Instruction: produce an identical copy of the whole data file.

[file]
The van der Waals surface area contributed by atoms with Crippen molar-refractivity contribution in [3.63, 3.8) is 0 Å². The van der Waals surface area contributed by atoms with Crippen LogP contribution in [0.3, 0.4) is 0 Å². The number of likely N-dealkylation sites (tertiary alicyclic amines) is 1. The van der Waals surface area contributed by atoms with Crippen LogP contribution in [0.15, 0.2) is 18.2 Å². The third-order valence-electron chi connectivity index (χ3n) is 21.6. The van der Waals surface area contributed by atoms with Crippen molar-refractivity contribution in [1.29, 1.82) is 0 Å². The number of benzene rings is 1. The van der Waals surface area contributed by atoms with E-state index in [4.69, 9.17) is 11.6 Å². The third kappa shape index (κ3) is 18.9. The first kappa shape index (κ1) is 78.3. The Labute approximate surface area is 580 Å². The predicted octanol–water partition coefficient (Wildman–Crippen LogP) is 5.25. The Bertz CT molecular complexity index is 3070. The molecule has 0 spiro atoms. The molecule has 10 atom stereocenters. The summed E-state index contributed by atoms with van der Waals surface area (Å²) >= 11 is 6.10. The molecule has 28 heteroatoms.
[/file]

The van der Waals surface area contributed by atoms with Crippen molar-refractivity contribution in [3.63, 3.8) is 0 Å². The van der Waals surface area contributed by atoms with Crippen LogP contribution in [0.3, 0.4) is 0 Å². The number of likely N-dealkylation sites (tertiary alicyclic amines) is 1. The van der Waals surface area contributed by atoms with Crippen LogP contribution in [0.15, 0.2) is 18.2 Å². The third-order valence-electron chi connectivity index (χ3n) is 21.6. The van der Waals surface area contributed by atoms with Crippen molar-refractivity contribution in [1.29, 1.82) is 0 Å². The number of benzene rings is 1. The van der Waals surface area contributed by atoms with E-state index in [4.69, 9.17) is 11.6 Å². The third kappa shape index (κ3) is 18.9. The first kappa shape index (κ1) is 78.3. The Labute approximate surface area is 580 Å². The predicted octanol–water partition coefficient (Wildman–Crippen LogP) is 5.25. The Bertz CT molecular complexity index is 3070. The molecule has 0 spiro atoms. The molecule has 10 atom stereocenters. The summed E-state index contributed by atoms with van der Waals surface area (Å²) >= 11 is 6.10. The molecule has 28 heteroatoms.